Researchers at the University of New Mexico think the alarming piles of dead birds documented all across the state earlier this month were primarily wrought by cold weather that killed off edible insects and induced hypothermia.
When New Mexicans began flooding social media with pictures of dead birds nearly two weeks ago, UNM Ornithology Ph.D. students Jenna McCullough and Nick Vinciguerra were collecting samples around the Sandia Mountains. That week, a cold front blowing down the Rocky Mountains south from Canada brought historic low temperatures and early first snowfalls to large parts of the state.
Since they were first reported, the deaths have caused a stir on social media and beyond, with many wondering whether the cold, fires, climate change or some other problem could have caused so many to die in such a short time. The state Game & Fish Department is still awaiting autopsy results from specimens sent to the National Wildlife Health Center.
On Sept. 13, a video of heaps of dead swallows in Velarde posted by former Española journalist Austin Fisher caught their eye, so the ornithologists hit the road to find hundreds of dead birds who had been huddled into the crevices of rocks, apparently searching in vain for warmth.
“I am no stranger to dead birds,” said McCullough, a third-generation bird-watcher, “but I had never seen anything like this. This was a lot of dead birds. It really is sad to see something like that.”
McCullough and Vinciguerra collected 305 carcasses, mostly violet-green swallows, and took them back to UNM’s Museum of Southwestern Biology. There, they documented a pattern of a lack of fat stores and atrophied breast muscles, signs of dehydration and starvation that McCullough and Vinciguerra hypothesize led the birds to succumb to hypothermia.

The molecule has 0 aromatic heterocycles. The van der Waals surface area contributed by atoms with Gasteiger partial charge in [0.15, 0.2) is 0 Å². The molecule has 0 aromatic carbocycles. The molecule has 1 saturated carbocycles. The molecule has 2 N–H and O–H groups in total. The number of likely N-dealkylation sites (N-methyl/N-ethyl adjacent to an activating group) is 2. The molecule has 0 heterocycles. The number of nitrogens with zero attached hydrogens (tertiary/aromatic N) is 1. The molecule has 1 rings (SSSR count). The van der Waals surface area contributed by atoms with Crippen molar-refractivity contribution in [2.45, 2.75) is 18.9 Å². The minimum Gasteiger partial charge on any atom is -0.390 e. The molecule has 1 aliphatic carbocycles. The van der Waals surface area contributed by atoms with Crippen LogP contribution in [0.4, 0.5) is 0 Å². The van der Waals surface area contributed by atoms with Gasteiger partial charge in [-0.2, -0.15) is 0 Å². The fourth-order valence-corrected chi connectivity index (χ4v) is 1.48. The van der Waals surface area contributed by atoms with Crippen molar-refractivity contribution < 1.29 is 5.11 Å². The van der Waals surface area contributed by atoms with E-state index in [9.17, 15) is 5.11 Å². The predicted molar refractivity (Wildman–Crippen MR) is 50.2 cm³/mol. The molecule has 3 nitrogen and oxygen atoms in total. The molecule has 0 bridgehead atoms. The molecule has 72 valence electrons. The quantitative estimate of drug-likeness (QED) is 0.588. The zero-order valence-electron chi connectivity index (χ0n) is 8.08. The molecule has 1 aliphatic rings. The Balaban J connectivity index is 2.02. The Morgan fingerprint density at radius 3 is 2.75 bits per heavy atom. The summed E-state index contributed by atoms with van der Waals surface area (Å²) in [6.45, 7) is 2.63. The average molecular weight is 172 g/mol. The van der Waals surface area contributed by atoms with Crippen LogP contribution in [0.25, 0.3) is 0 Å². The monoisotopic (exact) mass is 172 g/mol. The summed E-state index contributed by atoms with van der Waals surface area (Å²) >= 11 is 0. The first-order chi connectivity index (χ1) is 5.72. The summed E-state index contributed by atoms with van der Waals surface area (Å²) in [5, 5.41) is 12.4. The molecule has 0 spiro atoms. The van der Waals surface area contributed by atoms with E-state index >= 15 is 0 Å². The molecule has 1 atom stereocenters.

Beyond UNM’s samples, U.S. Forest Service Wildlife Program Leader Leslie Hay said the mass deaths have been seen in a wide range of bird species across the state. On the Southwest Avian Mortality Project, a website where the public can document dead birds, observers have marked 150 species of birds found dead across the Western United States and Mexico in recent weeks.
“Migration ties us all together. A bird might fly 5,000 miles from Canada to Costa Rica, so what’s happening in a forest here in New Mexico is important to our partners elsewhere,” Hay said. “We’re asking for help to collect as much data on these dead birds as possible because that data helps us generate theories about what’s happening.”
Hay added bird migration across New Mexico is heaviest in September or October, so another similar mortality event is still possible in the coming weeks as West Coast wildfires could be adjusting migration routes.
“It’s like if you’re used to driving to Denver and have your typical pit stops,” Hay said. “Migratory birds follow the same coastlines or mountain ridges and stop in the same forest. We’re very concerned the fires are interrupting their typical stopping points.”
At UNM’s Museum of Southwestern Biology, tissues from McCullough’s and Vinciguerra’s specimens will be extracted and frozen at nearly negative 300 degrees Fahrenheit. The museum has over 4 million specimens of plants and animals — including over 50,000 birds and the second-largest collection of mammals behind the Smithsonian Institution — that provide a database for research.
“We will have a complete molecular record of all the pathogens and parasites being carried by these swallows,” Museum of Southwestern Biology Director Chris Witt said. “The bright side of the tragedy is the carcasses present rich scientific opportunities.”
McCullough and Vinciguerra, who collected the samples while wearing head lamps around midnight and stayed up all night back at the lab documenting their findings, agree.
“This event will be a unique learning opportunity,” Vinciguerra said. “These birds will have a second life in the museum.”